Grundens compostable packaging: A brown bag, partially cut into strips lays on a wooden surface next to a bucket of vegetable scraps and a pair of scissors
Outside Business Journal

Has Grundéns Solved the Polybag Problem? 

The fishing apparel and footwear company is transitioning to a durable bag that can be home-composted

Grundens compostable packaging: A brown bag, partially cut into strips lays on a wooden surface next to a bucket of vegetable scraps and a pair of scissors
Chris Burton

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Aaron Azevedo remembers exactly where he was when the power of Grundéns’ latest sustainability initiative really hit him. The fishing apparel company’s VP of product was sitting in his home office, watching over Zoom as a coworker removed product samples from Grundéns’ new packaging. The samples themselves, though, weren’t as exciting to Azevedo as the home-compostable packaging they came in.

“All of a sudden, I was like, ‘Look at the bags! Look what we’re doing!’” Azevedo said.

What Grundéns is doing is ambitious. Patagonia tried and failed to eliminate polybags—the single-use plastics that present one of the biggest sustainability challenges in the outdoor and fashion industries—in 2014. Prana, despite making great strides in this area and now roll-packing most of its clothing, has yet to completely eliminate polybags from all of its shipping. Very few companies have managed to quit polybags altogether, but this year, Grundéns will become one of them.

“I believe it’s scalable [to the larger industry],” Azevedo said. “We talked to a number of [packaging manufacturers], and more and more companies are getting involved with PLA.”

Instead of polybags, Grundéns is transitioning to bags made from polylactic acid (PLA), a biodegradable, plant-based polymer. The bags, cut into strips and tossed in a home composting system, will decompose fully within a year. The process takes longer than a traditional compost breakdown of egg shells, coffee grinds, and carrot peels, but once cut up, as Grundéns directs customers to do, the bags won’t obstruct normal composting. In around nine months, the bits of bag will break down into the compost soil.

Vegetable and paper scraps inside a compost bin |Grundens compostable packaging
Once cut, the strips of PLA can be thrown into a simple home composter, like the tumbling model shown here, along with food scraps and plant waste. (Photo: Courtesy)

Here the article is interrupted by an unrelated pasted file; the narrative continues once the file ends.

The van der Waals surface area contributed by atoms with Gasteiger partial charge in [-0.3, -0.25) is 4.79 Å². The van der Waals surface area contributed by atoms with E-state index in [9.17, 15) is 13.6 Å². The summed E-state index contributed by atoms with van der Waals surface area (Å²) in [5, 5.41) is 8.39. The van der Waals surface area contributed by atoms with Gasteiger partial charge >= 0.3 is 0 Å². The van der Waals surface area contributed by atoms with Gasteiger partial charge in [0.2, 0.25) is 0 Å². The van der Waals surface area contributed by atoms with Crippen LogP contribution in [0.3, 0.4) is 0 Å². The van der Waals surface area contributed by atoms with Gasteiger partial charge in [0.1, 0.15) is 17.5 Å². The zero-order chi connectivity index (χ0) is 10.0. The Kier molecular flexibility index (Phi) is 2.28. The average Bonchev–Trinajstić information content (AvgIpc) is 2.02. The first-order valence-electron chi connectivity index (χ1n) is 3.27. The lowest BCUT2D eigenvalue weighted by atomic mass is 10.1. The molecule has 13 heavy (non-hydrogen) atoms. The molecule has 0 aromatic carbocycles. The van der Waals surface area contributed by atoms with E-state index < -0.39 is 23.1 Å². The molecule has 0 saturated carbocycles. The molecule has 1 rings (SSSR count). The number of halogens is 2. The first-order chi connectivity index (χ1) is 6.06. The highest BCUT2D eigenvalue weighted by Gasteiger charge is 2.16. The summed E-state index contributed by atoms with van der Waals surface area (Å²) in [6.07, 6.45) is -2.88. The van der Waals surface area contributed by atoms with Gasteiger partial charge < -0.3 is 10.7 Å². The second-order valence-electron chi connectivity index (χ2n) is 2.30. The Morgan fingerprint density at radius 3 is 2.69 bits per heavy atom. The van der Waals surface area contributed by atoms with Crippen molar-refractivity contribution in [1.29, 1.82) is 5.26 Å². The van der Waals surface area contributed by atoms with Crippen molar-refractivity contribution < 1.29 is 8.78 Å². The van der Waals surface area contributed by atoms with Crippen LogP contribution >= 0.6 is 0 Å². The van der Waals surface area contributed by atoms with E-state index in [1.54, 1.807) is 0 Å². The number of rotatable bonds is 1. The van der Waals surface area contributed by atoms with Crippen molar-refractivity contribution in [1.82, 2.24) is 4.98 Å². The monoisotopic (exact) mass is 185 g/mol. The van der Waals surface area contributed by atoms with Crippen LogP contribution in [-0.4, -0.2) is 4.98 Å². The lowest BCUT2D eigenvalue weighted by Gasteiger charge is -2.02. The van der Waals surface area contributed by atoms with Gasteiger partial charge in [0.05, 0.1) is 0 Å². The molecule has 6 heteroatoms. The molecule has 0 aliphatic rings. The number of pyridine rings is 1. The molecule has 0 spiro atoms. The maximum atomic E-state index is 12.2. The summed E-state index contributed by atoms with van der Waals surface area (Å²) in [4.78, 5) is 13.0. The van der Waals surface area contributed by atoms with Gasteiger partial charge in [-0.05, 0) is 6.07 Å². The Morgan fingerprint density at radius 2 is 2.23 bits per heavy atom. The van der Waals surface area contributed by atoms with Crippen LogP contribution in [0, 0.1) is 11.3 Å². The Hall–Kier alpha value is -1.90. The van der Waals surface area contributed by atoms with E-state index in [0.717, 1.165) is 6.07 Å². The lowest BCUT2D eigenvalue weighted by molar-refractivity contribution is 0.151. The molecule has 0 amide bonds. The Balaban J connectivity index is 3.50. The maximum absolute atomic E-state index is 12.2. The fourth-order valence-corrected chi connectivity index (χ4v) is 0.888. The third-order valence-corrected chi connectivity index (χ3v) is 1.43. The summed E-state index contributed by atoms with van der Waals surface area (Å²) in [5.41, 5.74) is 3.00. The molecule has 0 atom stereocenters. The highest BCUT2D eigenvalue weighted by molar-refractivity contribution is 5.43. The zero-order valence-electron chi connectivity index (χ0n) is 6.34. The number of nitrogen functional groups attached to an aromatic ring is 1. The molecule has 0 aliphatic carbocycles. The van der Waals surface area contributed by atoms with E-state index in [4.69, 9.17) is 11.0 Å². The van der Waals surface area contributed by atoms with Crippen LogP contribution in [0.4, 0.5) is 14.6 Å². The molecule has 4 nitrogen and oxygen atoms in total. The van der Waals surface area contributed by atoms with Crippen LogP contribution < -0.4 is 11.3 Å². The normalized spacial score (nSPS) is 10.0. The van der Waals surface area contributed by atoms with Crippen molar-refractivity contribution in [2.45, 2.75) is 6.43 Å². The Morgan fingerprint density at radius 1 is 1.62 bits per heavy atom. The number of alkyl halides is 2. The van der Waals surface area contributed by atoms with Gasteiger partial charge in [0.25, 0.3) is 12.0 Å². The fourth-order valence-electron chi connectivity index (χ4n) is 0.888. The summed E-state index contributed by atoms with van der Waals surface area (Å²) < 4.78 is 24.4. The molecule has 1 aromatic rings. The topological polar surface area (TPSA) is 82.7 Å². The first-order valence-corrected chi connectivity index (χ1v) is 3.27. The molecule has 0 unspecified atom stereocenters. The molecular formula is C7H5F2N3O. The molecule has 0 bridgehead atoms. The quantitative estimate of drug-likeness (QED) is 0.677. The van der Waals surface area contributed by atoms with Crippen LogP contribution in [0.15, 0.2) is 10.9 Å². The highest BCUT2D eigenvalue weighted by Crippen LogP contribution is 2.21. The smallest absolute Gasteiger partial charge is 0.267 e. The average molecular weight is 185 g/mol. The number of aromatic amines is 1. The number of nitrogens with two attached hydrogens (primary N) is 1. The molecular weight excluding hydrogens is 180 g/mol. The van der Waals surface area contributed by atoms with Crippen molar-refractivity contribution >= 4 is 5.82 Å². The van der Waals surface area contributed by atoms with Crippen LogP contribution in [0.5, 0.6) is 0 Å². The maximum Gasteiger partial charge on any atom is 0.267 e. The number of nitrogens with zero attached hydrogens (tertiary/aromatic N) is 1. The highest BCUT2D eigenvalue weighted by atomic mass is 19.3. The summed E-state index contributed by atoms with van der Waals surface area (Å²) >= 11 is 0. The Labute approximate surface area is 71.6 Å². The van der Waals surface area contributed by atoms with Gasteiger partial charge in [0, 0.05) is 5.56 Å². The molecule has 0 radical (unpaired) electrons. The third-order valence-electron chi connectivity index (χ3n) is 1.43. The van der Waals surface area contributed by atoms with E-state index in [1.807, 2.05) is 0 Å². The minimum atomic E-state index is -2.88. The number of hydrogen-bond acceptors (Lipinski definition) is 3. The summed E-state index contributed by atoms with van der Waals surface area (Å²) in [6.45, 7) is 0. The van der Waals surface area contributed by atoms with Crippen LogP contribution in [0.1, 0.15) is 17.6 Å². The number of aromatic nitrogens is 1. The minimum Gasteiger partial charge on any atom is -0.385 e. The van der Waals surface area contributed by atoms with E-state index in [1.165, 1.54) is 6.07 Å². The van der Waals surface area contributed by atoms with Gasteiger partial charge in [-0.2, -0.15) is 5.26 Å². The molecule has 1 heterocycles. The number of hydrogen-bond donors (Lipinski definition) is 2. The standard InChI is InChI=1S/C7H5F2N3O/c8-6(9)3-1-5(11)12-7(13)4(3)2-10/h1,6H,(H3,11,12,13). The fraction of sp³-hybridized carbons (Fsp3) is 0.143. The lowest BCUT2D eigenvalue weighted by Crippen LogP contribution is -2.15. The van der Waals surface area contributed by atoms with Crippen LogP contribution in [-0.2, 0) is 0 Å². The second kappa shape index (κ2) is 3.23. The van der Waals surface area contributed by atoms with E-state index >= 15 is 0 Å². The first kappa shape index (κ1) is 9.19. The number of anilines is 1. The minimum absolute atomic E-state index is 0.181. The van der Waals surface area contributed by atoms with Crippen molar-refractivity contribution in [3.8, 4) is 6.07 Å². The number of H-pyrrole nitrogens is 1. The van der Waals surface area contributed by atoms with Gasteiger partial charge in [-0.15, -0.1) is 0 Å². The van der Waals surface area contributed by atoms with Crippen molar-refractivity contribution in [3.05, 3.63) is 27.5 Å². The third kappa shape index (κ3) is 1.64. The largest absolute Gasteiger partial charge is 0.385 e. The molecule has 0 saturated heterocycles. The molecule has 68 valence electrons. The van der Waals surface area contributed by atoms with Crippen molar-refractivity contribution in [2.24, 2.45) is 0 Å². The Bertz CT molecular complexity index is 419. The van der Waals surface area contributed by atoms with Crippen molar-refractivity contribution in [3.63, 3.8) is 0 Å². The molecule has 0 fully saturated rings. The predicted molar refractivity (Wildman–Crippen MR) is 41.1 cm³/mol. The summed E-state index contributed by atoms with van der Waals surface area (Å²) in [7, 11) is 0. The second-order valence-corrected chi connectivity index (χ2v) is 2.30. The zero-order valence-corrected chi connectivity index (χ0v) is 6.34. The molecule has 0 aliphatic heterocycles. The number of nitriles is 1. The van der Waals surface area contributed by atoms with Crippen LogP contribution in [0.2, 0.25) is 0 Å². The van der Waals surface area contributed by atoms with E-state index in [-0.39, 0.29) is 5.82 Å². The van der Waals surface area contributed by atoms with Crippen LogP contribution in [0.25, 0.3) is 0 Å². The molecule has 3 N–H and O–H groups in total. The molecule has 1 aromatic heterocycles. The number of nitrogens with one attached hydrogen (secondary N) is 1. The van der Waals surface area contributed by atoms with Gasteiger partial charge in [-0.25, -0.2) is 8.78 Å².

Grundéns, a new member of the Plastic Impact Alliance and maker of apparel for commercial and recreational fishermen, aims to transition all packaging to the new bags, thereby eliminating all single-use plastic packaging from its supply chain, by late summer of 2021. The company is already shipping several new product lines in the bags, and results—in terms of product protection, efficiency, and customer satisfaction—have been promising. 

The initiative just might serve as a model for companies looking to eliminate polybags in a similar fashion.

Grundéns Compostable Packaging: A Complete Overhaul

The impetus for Grundéns to shift away from plastic packaging came several years ago, when executives at the company came across research declaring that by 2050 the world’s oceans would contain more plastic than fish.

“That hit home for Grundéns,” Azevedo said. “Because if there are no healthy oceans, there are no healthy fish. And, boom, Grundéns is out of business.”

Food-grade packaging entered the conversation when an executive brought coffee bean packs into the office, wondering if similar packaging would work for apparel. Grundéns then began reaching out to manufacturers online, until the company landed on one—China-based Shenzhen Stars Trading Co., Ltd. Shenzhen Stars, which handles mainly food-grade packaging, agreed to develop Grundéns’ vision, and the quest to build a better polybag began.